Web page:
For certain window types, full screens that cover the entire opening may not be necessary or even possible. In these cases, you might opt for a half screen that only covers the lower portion of your window.

For instance, casement windows often have a full screen that covers the entire opening. But for double-hung windows, it’s more common to see a half screen on the lower sash only. This allows the upper sash to be opened for ventilation while still keeping bugs out.

There are a few things to keep in mind when deciding between a half and full screen. First, half screens can be less effective at keeping bugs out since they don’t cover the entire opening. Second, they can be more susceptible to wind damage since they’re not as securely attached to the window frame.

Frame Material

The material of your screen’s frame is also important to consider. The most common options are wood and metal, but there are a few others to choose from as well.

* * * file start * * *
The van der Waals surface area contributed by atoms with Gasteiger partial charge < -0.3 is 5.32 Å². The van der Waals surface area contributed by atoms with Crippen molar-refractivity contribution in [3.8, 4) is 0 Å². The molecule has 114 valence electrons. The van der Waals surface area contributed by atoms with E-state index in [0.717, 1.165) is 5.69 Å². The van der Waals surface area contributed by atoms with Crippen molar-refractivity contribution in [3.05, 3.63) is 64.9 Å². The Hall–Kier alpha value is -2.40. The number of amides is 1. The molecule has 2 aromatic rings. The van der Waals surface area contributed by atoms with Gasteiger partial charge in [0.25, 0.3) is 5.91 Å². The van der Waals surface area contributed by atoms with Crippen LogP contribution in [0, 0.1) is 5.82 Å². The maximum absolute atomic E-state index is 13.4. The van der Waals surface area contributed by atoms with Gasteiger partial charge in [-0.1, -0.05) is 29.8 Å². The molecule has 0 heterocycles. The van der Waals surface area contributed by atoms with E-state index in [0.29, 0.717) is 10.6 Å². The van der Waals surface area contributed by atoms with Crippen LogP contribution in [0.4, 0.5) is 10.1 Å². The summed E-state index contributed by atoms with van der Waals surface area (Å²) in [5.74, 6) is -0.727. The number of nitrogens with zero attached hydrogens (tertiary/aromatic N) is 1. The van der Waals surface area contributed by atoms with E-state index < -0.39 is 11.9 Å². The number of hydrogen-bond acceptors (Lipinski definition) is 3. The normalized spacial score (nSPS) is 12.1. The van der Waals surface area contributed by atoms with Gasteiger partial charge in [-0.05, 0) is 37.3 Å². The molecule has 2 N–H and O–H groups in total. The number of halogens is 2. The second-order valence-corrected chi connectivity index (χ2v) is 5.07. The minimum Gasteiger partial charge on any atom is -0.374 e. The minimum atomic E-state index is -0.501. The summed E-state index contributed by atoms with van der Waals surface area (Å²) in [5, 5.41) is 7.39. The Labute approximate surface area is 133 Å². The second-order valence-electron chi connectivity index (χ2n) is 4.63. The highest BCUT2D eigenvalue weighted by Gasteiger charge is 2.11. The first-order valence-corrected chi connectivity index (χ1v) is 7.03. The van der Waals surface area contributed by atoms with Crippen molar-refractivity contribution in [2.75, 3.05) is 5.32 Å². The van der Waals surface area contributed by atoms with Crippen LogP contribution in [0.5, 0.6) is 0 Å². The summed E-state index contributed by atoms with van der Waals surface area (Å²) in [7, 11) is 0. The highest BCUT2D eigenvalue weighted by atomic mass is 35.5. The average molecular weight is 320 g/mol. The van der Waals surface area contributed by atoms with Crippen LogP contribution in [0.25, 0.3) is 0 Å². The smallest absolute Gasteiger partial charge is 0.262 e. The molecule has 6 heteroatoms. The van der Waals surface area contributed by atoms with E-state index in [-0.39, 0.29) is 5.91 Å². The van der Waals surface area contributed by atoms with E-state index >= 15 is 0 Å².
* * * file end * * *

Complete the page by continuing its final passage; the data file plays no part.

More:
Wood frames are the traditional choice and offer a classic look. But they can require more maintenance than other materials since they’re susceptible to rot, warping and other damage.

Metal frames are a popular alternative to wood. They’re generally more durable and require less maintenance, but they can be more expensive.

Aluminum frames are one of the most popular choices for window screens. They’re lightweight, durable and affordable, making them a great option for many people.

Interior or Exterior Screen?